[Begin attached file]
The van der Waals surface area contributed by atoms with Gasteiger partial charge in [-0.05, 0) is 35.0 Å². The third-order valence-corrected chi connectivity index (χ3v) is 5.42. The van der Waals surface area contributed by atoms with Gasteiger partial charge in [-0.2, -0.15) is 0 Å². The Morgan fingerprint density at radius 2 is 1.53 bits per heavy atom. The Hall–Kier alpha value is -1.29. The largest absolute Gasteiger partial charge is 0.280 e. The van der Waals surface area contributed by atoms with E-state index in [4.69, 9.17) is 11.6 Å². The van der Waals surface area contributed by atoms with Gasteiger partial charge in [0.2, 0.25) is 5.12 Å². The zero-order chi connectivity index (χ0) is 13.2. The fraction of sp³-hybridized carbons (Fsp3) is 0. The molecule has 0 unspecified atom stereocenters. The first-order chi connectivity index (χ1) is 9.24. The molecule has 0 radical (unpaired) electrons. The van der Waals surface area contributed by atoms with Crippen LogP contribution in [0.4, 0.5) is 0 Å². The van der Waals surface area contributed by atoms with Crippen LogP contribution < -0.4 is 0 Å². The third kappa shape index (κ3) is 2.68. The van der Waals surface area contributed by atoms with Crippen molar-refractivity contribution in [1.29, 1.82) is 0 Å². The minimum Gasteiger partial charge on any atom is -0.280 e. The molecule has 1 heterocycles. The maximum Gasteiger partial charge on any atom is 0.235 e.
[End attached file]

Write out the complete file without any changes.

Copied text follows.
The van der Waals surface area contributed by atoms with Gasteiger partial charge in [-0.05, 0) is 35.0 Å². The third-order valence-corrected chi connectivity index (χ3v) is 5.42. The van der Waals surface area contributed by atoms with Gasteiger partial charge in [-0.2, -0.15) is 0 Å². The Morgan fingerprint density at radius 2 is 1.53 bits per heavy atom. The Hall–Kier alpha value is -1.29. The largest absolute Gasteiger partial charge is 0.280 e. The van der Waals surface area contributed by atoms with E-state index in [4.69, 9.17) is 11.6 Å². The van der Waals surface area contributed by atoms with Gasteiger partial charge in [0.2, 0.25) is 5.12 Å². The zero-order chi connectivity index (χ0) is 13.2. The fraction of sp³-hybridized carbons (Fsp3) is 0. The molecule has 0 unspecified atom stereocenters. The first-order chi connectivity index (χ1) is 9.24. The molecule has 0 radical (unpaired) electrons. The van der Waals surface area contributed by atoms with Crippen LogP contribution in [0.4, 0.5) is 0 Å². The van der Waals surface area contributed by atoms with Crippen LogP contribution < -0.4 is 0 Å². The third kappa shape index (κ3) is 2.68. The van der Waals surface area contributed by atoms with Crippen molar-refractivity contribution in [1.29, 1.82) is 0 Å². The minimum Gasteiger partial charge on any atom is -0.280 e. The molecule has 1 heterocycles. The maximum Gasteiger partial charge on any atom is 0.235 e.